Self Portrait With Cows Going Home

Photographs by Sylvia Plachy

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9 11/16 x 11 5/16 inches 208 pages, 22 four-color and 98 duotone Hardcover 978-1-931788-43-4 Fall 2004
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In this, Plachy's most complex and personal book to date, we are asked to reconsider ideas of self-portraiture and going home again. In 1956, in the wake of the Hungarian Revolution, Plachy and her parents escaped into Austria carrying only a small valise. She returned to Hungary eight years later, this time with a camera in hand. Through the gently subversive images gathered here, her life is revealed via clues, fragments of words, and pictures as if by someone looking into a mirror and seeing her life pass before her eyes-not linearly like a film, but rather in layers. Sylvia Plachy's other books include Unguided Tour (Aperture, 1990), for which she won an International Center of Photography Infinity Award; Red Light, a book of documentary work on the sex industry (1996); and Signs and Relics (2000). Plachy has had one-person shows at the Whitney Museum at Philip Morris, the Queens Museum, and the Minneapolis Institute of Fine Arts, among other venues in the United States, as well as in Budapest, Ljubljana, Manchester, Berlin, Vancouver, Perpignan, Arles, and Pingyau, China. She has won a Guggenheim fellowship, and publishes regularly in periodicals including the The New Yorker, TIME, Smithsonian, GEO, and The Village Voice.


Sylvia Plachy's photo-essays and portraits have appeared in the New York Times Magazine, the Village Voice, Granta, Artforum, Fortune, and other publications, and have been exhibited in galleries and museums in Minneapolis, Chicago, New York, Berlin, Paris, Budapest, and Tokyo. Plachy’s most recent book, Self Portrait with Cows Going Home (Aperture, 2004), a personal history of central Europe in photographs and text, received a 2004 Golden Light award for best book, and in spring 2007, PhotoEspaña, Madrid, featured a retrospective exhibition of her work. Plachy (born 1943, Budapest) has taught and lectured widely.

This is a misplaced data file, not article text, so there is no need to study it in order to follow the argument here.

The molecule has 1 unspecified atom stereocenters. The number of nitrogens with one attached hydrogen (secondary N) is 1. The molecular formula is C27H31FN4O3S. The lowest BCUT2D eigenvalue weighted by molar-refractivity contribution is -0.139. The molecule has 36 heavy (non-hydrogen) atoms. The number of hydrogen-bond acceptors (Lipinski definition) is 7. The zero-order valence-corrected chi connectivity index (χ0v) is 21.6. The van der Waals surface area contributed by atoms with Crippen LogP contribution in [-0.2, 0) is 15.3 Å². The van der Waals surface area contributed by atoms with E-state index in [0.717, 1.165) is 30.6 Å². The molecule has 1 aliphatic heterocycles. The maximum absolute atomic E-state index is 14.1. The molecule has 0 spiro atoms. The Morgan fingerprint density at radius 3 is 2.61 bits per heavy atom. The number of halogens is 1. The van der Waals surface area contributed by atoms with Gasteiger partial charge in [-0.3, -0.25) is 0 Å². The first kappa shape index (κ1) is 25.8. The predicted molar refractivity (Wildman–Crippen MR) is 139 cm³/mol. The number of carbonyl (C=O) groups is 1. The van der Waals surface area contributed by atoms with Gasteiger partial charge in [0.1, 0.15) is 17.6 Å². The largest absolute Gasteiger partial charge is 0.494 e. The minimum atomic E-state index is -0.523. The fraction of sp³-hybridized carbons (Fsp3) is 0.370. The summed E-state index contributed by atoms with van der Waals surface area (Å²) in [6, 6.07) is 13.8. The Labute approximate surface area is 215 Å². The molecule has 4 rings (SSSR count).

In 1956, in the wake of the Hungarian Revolution, Plachy and her parents escaped into Austria carrying only a small valise. They ultimately settled in the United States in 1958. Plachy has returned to Eastern Europe numerous times to photograph her homeland and the images are compiled in her most recent monograph Self Portrait with Cows Going Home (Aperture, 2004). Her first book, Unguided Tour (Aperture, 1990), won an International Center of Photography Infinity Award. Red Light: Inside the Sex Industry (1996) andSigns and Relics (2000) followed, both of which garnered Plachy much critical praise. Plachy has exhibited her work at several U.S. venues including the Whitney Museum, New York; the Queens Museum, New York; and the Minneapolis Institute of Fine Arts. She has also had shows in Budapest, Ljubljana, Manchester, Berlin, Vancouver, Perpignan, Arles, and Pingyau, China. She is a recipient of a Guggenheim fellowship and her work has appeared in The New Yorker, Time, GEO, Granta, Artforum, Conde Nast Traveler, New York Times Magazine, among many other outlets. For over eight years, the Village Voice published a weekly uncaptioned, black and white photograph of Plachy's work under the heading Sylvia Plachy's Unguided Tour, currently her photographs are featured in every issue of The New Yorker.

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